In theory, regular matches of PTC records with information about other sources of coverage could be a positive step for consumers that also strengthens program integrity. Such matches could prevent some people from owing money when they file year-end federal income tax returns. Under the ACA, people are ineligible for PTCs if they qualify for forms of Medicaid or CHIP or receive forms of Medicare that the ACA classifies as “minimum essential coverage,” or “MEC.” In theory, measures like these could inform consumers when they are mistakenly receiving duplicative coverage, ending PTC-funded exchange coverage that otherwise could create year-end tax liabilities. More broadly, basing eligibility determination on data matches, rather than asking consumers to provide paper documentation, offers the potential to simultaneously accomplish three goals: (1) eliminating red-tape barriers to enrollment, boosting eligible consumers’ participation levels; (2) increasing the efficiency of ongoing program operations; and (3) avoiding eligibility errors.

In practice, the proposed rule could pose a problem for consumers, rather than help them. In promulgating the regulation, HHS implicitly assumed the accuracy, comprehensiveness, and freshness of Medicaid eligibility records. In fact, state Medicaid agencies face serious challenges with their eligibility systems. In this case, not only must Medicaid programs provide near-real-time information about enrollment, the data must distinguish between forms of Medicaid that are MEC, and thus prevent PTC eligibility, and those that are not. It is essential that changes like those proposed by HHS not take place until after a careful advance analysis of Medicaid’s data quality has been completed. Otherwise, PTC beneficiaries are likely to be erroneously terminated based on supposed Medicaid MEC, ending eligible consumers’ coverage rather than protecting consumers from year-end tax liability.

Moreover, even when reliable data shows duplicative enrollment, the proposed policy would have exchanges simply send a notice to the consumer terminating PTC receipt. A much better approach is used by at least some state-based exchanges that conduct regular data-matching to identify duplication. Under this better approach, navigators or other assisters reach out to the consumer, explain the potential duplicative enrollment, see if in fact there is problematic duplication, and if so work with the consumer to facilitate a transition to the single source of coverage that is in the consumer’s best interest. Such hands-on involvement is likely to be crucial to an effective eligibility transition for consumers who do not realize that they have two forms of coverage.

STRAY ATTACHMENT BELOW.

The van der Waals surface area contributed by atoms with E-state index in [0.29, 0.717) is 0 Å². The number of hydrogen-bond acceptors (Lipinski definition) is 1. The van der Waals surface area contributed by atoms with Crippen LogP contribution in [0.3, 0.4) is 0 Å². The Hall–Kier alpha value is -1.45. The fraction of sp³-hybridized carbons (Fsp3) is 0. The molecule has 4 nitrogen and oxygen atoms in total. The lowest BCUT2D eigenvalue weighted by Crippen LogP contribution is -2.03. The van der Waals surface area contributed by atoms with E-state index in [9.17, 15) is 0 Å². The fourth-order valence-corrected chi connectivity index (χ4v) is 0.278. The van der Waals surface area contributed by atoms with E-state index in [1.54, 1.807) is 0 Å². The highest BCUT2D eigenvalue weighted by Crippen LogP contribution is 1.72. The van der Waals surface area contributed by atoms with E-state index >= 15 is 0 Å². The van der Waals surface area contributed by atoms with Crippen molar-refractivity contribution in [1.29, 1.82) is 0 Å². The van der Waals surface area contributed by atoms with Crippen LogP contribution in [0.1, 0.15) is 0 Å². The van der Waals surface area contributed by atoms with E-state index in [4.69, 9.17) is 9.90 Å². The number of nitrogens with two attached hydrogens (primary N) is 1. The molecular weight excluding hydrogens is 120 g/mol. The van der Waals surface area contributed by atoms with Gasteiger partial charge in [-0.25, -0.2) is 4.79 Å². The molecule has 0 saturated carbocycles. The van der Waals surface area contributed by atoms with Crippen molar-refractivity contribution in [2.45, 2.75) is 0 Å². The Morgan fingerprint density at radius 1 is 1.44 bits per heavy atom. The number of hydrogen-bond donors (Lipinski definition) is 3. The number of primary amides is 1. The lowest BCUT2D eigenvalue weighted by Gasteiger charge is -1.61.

There is a broader problem with this part of the rule. Without any evidence of a serious problem in exchange eligibility determinations, the proposed regulation has the federal government micro-manage exchange operations by defining the frequency and nature of periodic eligibility matches. Such federal regulations, which could potentially constrain exchange options to streamline enrollment, should not move forward without a clear showing that actual eligibility errors are significant.

Harmful Proposals, Part 1: Greater Federal Authority over State-Based Marketplaces

The proposed rule requires state-based marketplaces (SBMs) to provide additional information to HHS about eligibility and enrollment procedures and outcomes. It gives HHS an open-ended grant of federal authority to require each SBM to report to HHS about any virtually any topic, including eligibility verification procedures.  The rule makes clear that HHS plans to use this information to mandate specific changes to policy and practice and potentially impose sanctions when an SBM does not comply with HHS requirements.

Along with this general expansion in federal authority, the proposed rule requires that annual exchange audits must sample eligibility outcomes to determine error rates. This is reminiscent of statutorily mandated federal Medicaid and CHIP eligibility reviews, which have deterred states from streamlining verification and enrollment procedures lest an unpredictable federal authority find fault with them after the fact.

The legal basis for this new assertion of federal authority may be questionable. Eligibility sampling, in the context of Medicaid and CHIP, resulted from very specific statutory direction to HHS. No remotely comparable statutory grant of authority applies to this new, regulatory assertion of federal power.